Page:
Our next post: Celebrate Independence Day with us for a special 4th of July post all about the history of hemp in the United States!

[1] Bialer, M. (2019) Raphael Mechoulam adn the history of cannabis research. Epigraph. Vol 21 (1) https://www.ilae.org/journals/epigraph/epigraph-vol-21-issue-1-winter-2019/raphael-mechoulam-and-the-history-of-cannabis-research
[2] Andre, C. M., Hausman, J. F., & Guerriero, G. (2016). Cannabis sativa: The Plant of the Thousand and One Molecules. Frontiers in plant science, 7, 19. https://doi.org/10.3389/fpls.2016.00019
[3] 2019 CBD Market Report (Rep.). (2019). Retrieved June 26, 2020, from Brightfield Group website: https://content.brightfieldgroup.com/2019-us-cbd-market
[4] Cannabidiol (CBD): Critical Review Report (Rep.). (2018, June 4). Retrieved June 26, 2020, from World Health Organization website: https://www.who.int/medicines/access/controlled-substances/CannabidiolCriticalReview.pdf
[5] What We Do. (2017, December 01). Retrieved June 26, 2020, from https://www.wada-ama.org/en/what-we-do
[6] 2019 CBD Market Report (Rep.). (2019). Retrieved June 26, 2020, from Brightfield Group website: https://content.brightfieldgroup.com/2019-us-cbd-market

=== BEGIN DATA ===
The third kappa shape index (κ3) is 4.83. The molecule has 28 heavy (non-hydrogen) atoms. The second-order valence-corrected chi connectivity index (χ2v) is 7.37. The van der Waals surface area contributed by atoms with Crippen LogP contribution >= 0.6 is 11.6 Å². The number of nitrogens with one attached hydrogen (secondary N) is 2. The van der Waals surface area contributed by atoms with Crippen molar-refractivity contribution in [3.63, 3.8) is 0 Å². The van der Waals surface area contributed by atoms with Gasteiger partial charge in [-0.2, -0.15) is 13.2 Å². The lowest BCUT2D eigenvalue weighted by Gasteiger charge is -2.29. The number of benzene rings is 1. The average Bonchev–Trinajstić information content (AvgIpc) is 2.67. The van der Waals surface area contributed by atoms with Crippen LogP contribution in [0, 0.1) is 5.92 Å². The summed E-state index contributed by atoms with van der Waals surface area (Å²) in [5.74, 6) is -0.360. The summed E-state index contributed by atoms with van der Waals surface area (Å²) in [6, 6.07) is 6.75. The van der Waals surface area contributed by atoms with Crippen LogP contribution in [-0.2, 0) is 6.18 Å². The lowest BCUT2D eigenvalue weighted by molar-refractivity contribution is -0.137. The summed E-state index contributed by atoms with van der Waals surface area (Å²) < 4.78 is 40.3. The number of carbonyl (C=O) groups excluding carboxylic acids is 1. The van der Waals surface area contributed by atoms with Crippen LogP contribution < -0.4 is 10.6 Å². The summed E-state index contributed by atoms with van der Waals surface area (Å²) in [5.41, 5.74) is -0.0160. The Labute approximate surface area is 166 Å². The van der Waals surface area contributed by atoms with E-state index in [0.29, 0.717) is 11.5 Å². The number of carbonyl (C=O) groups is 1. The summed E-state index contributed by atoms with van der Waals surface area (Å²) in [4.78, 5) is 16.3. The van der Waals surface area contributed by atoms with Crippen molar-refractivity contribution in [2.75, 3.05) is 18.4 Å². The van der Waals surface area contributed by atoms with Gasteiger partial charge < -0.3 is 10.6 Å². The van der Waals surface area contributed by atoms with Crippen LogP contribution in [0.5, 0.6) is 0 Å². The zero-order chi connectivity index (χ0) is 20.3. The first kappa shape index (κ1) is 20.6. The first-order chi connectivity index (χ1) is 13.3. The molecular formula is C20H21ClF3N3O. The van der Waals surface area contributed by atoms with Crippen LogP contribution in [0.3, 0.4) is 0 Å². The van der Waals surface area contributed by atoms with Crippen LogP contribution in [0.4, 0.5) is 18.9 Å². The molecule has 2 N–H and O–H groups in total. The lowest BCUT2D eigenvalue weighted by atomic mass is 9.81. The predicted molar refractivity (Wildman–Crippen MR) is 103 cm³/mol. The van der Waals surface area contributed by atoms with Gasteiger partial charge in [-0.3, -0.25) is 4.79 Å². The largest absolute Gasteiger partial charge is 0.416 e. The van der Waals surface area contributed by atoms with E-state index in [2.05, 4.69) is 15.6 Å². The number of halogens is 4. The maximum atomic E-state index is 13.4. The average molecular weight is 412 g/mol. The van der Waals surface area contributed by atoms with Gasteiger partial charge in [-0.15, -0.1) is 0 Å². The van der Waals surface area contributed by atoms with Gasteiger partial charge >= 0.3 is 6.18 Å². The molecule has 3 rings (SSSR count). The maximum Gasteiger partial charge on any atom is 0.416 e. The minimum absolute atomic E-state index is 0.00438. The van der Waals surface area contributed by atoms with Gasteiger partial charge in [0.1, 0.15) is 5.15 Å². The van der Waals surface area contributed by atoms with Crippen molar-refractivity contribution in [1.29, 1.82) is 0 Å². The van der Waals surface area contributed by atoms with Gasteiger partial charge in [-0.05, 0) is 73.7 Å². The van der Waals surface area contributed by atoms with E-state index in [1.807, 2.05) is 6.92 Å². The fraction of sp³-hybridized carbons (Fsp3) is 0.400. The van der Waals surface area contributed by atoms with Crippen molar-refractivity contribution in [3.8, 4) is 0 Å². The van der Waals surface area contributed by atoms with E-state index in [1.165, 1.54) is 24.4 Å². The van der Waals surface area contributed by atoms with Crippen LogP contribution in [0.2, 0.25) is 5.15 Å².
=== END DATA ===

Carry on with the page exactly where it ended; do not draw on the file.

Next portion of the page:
About Zilis’ Scientific Research & Development Department
Our Scientific Research and Development Department is headed up by Dr. Marielle Weintraub, a hemp industry expert. She holds a master’s and a PhD in Behavioral Neuroscience and is very active in many dietary supplement and hemp industry trade associations, including her role as the current President of the U.S. Hemp Authority. Dr. Weintraub is committed to the continued development of hemp-specific information and testing to fulfill the Zilis mission.
Zilis is the creator of UltraCell®, a CBD oil product derived from hemp. Based in Argyle, Texas, a suburb of Dallas-Fort Worth, Zilis is privately held. Visit zilis.com for more information.